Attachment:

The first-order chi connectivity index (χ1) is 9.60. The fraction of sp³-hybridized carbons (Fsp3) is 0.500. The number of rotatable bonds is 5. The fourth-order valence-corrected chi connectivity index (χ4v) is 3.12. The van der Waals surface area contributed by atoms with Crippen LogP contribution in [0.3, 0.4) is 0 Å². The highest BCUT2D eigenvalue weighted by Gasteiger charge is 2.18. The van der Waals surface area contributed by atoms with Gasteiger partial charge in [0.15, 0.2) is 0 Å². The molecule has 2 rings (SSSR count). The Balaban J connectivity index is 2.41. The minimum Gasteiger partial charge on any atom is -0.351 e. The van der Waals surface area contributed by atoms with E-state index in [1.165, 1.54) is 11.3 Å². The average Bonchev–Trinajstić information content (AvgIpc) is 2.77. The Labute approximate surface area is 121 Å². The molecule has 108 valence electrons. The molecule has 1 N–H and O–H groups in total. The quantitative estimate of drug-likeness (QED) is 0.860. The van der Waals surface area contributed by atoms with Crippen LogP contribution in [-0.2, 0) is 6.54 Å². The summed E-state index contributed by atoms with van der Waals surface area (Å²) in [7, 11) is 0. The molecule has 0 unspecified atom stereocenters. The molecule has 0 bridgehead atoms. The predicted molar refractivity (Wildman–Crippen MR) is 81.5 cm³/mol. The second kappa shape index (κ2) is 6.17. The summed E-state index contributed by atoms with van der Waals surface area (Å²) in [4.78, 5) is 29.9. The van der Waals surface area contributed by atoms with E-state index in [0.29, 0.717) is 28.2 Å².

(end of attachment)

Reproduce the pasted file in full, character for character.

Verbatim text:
The first-order chi connectivity index (χ1) is 9.60. The fraction of sp³-hybridized carbons (Fsp3) is 0.500. The number of rotatable bonds is 5. The fourth-order valence-corrected chi connectivity index (χ4v) is 3.12. The van der Waals surface area contributed by atoms with Crippen LogP contribution in [0.3, 0.4) is 0 Å². The highest BCUT2D eigenvalue weighted by Gasteiger charge is 2.18. The van der Waals surface area contributed by atoms with Gasteiger partial charge in [0.15, 0.2) is 0 Å². The molecule has 2 rings (SSSR count). The Balaban J connectivity index is 2.41. The minimum Gasteiger partial charge on any atom is -0.351 e. The van der Waals surface area contributed by atoms with E-state index in [1.165, 1.54) is 11.3 Å². The average Bonchev–Trinajstić information content (AvgIpc) is 2.77. The Labute approximate surface area is 121 Å². The molecule has 108 valence electrons. The molecule has 1 N–H and O–H groups in total. The quantitative estimate of drug-likeness (QED) is 0.860. The van der Waals surface area contributed by atoms with Crippen LogP contribution in [-0.2, 0) is 6.54 Å². The summed E-state index contributed by atoms with van der Waals surface area (Å²) in [7, 11) is 0. The molecule has 0 unspecified atom stereocenters. The molecule has 0 bridgehead atoms. The predicted molar refractivity (Wildman–Crippen MR) is 81.5 cm³/mol. The second kappa shape index (κ2) is 6.17. The summed E-state index contributed by atoms with van der Waals surface area (Å²) in [4.78, 5) is 29.9. The van der Waals surface area contributed by atoms with E-state index in [0.29, 0.717) is 28.2 Å².